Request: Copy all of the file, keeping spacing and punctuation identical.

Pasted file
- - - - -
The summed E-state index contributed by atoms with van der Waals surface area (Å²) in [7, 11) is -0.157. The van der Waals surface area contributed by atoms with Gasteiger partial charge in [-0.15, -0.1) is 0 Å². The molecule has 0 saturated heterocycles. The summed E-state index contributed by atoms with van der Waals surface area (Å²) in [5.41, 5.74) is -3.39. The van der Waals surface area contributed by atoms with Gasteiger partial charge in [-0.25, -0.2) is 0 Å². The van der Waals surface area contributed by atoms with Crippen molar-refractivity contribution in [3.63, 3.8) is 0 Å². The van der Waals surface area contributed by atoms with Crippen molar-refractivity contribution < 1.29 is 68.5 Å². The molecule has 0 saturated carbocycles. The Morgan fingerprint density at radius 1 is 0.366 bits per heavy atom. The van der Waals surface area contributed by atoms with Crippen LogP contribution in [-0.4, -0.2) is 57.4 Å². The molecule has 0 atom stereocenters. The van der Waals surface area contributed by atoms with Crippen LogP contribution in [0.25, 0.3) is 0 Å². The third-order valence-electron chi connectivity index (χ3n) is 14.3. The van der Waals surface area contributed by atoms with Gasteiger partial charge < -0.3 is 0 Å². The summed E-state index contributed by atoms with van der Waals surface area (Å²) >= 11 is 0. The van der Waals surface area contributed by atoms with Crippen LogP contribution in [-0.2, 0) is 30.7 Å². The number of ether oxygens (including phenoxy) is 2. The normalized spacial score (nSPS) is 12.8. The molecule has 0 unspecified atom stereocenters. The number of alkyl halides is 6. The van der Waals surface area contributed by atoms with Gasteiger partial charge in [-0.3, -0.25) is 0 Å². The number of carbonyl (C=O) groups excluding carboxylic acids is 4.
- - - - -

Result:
The summed E-state index contributed by atoms with van der Waals surface area (Å²) in [7, 11) is -0.157. The van der Waals surface area contributed by atoms with Gasteiger partial charge in [-0.15, -0.1) is 0 Å². The molecule has 0 saturated heterocycles. The summed E-state index contributed by atoms with van der Waals surface area (Å²) in [5.41, 5.74) is -3.39. The van der Waals surface area contributed by atoms with Gasteiger partial charge in [-0.25, -0.2) is 0 Å². The van der Waals surface area contributed by atoms with Crippen molar-refractivity contribution in [3.63, 3.8) is 0 Å². The van der Waals surface area contributed by atoms with Crippen molar-refractivity contribution < 1.29 is 68.5 Å². The molecule has 0 saturated carbocycles. The Morgan fingerprint density at radius 1 is 0.366 bits per heavy atom. The van der Waals surface area contributed by atoms with Crippen LogP contribution in [-0.4, -0.2) is 57.4 Å². The molecule has 0 atom stereocenters. The van der Waals surface area contributed by atoms with Crippen LogP contribution in [0.25, 0.3) is 0 Å². The third-order valence-electron chi connectivity index (χ3n) is 14.3. The van der Waals surface area contributed by atoms with Gasteiger partial charge < -0.3 is 0 Å². The summed E-state index contributed by atoms with van der Waals surface area (Å²) >= 11 is 0. The van der Waals surface area contributed by atoms with Crippen LogP contribution in [-0.2, 0) is 30.7 Å². The number of ether oxygens (including phenoxy) is 2. The normalized spacial score (nSPS) is 12.8. The molecule has 0 unspecified atom stereocenters. The number of alkyl halides is 6. The van der Waals surface area contributed by atoms with Gasteiger partial charge in [-0.3, -0.25) is 0 Å². The number of carbonyl (C=O) groups excluding carboxylic acids is 4.